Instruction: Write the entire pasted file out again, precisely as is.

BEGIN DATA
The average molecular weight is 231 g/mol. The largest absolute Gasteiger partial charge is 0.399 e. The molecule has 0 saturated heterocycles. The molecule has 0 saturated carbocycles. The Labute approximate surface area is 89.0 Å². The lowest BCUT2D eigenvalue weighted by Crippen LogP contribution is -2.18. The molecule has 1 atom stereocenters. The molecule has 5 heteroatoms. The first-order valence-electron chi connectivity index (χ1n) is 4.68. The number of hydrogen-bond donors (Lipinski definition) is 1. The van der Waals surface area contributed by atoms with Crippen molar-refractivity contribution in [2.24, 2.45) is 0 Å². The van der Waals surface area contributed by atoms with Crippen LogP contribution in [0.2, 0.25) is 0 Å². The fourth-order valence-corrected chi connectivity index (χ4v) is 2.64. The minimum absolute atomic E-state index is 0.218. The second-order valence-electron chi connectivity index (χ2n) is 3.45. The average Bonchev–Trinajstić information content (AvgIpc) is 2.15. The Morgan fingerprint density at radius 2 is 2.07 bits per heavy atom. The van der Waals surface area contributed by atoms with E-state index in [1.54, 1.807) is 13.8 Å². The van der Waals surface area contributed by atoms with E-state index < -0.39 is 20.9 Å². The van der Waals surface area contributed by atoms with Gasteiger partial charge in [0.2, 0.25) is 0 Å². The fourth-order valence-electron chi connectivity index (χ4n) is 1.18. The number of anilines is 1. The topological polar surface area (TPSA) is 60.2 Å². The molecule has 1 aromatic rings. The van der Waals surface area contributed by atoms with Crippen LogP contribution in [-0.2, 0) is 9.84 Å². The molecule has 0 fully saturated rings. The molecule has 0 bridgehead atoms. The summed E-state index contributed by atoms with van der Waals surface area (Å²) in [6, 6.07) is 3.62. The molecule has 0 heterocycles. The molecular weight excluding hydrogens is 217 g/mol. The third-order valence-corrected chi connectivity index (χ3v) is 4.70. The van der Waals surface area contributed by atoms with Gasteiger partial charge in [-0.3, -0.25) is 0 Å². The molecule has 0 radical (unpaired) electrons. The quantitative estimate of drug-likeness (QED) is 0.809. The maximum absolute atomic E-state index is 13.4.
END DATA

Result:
The average molecular weight is 231 g/mol. The largest absolute Gasteiger partial charge is 0.399 e. The molecule has 0 saturated heterocycles. The molecule has 0 saturated carbocycles. The Labute approximate surface area is 89.0 Å². The lowest BCUT2D eigenvalue weighted by Crippen LogP contribution is -2.18. The molecule has 1 atom stereocenters. The molecule has 5 heteroatoms. The first-order valence-electron chi connectivity index (χ1n) is 4.68. The number of hydrogen-bond donors (Lipinski definition) is 1. The van der Waals surface area contributed by atoms with Crippen molar-refractivity contribution in [2.24, 2.45) is 0 Å². The van der Waals surface area contributed by atoms with Crippen LogP contribution in [0.2, 0.25) is 0 Å². The fourth-order valence-corrected chi connectivity index (χ4v) is 2.64. The minimum absolute atomic E-state index is 0.218. The second-order valence-electron chi connectivity index (χ2n) is 3.45. The average Bonchev–Trinajstić information content (AvgIpc) is 2.15. The Morgan fingerprint density at radius 2 is 2.07 bits per heavy atom. The van der Waals surface area contributed by atoms with E-state index in [1.54, 1.807) is 13.8 Å². The van der Waals surface area contributed by atoms with E-state index < -0.39 is 20.9 Å². The van der Waals surface area contributed by atoms with Gasteiger partial charge in [0.2, 0.25) is 0 Å². The fourth-order valence-electron chi connectivity index (χ4n) is 1.18. The number of anilines is 1. The topological polar surface area (TPSA) is 60.2 Å². The molecule has 1 aromatic rings. The van der Waals surface area contributed by atoms with Crippen LogP contribution in [-0.2, 0) is 9.84 Å². The molecule has 0 fully saturated rings. The molecule has 0 bridgehead atoms. The summed E-state index contributed by atoms with van der Waals surface area (Å²) in [6, 6.07) is 3.62. The molecule has 0 heterocycles. The molecular weight excluding hydrogens is 217 g/mol. The third-order valence-corrected chi connectivity index (χ3v) is 4.70. The van der Waals surface area contributed by atoms with Gasteiger partial charge in [-0.3, -0.25) is 0 Å². The molecule has 0 radical (unpaired) electrons. The quantitative estimate of drug-likeness (QED) is 0.809. The maximum absolute atomic E-state index is 13.4.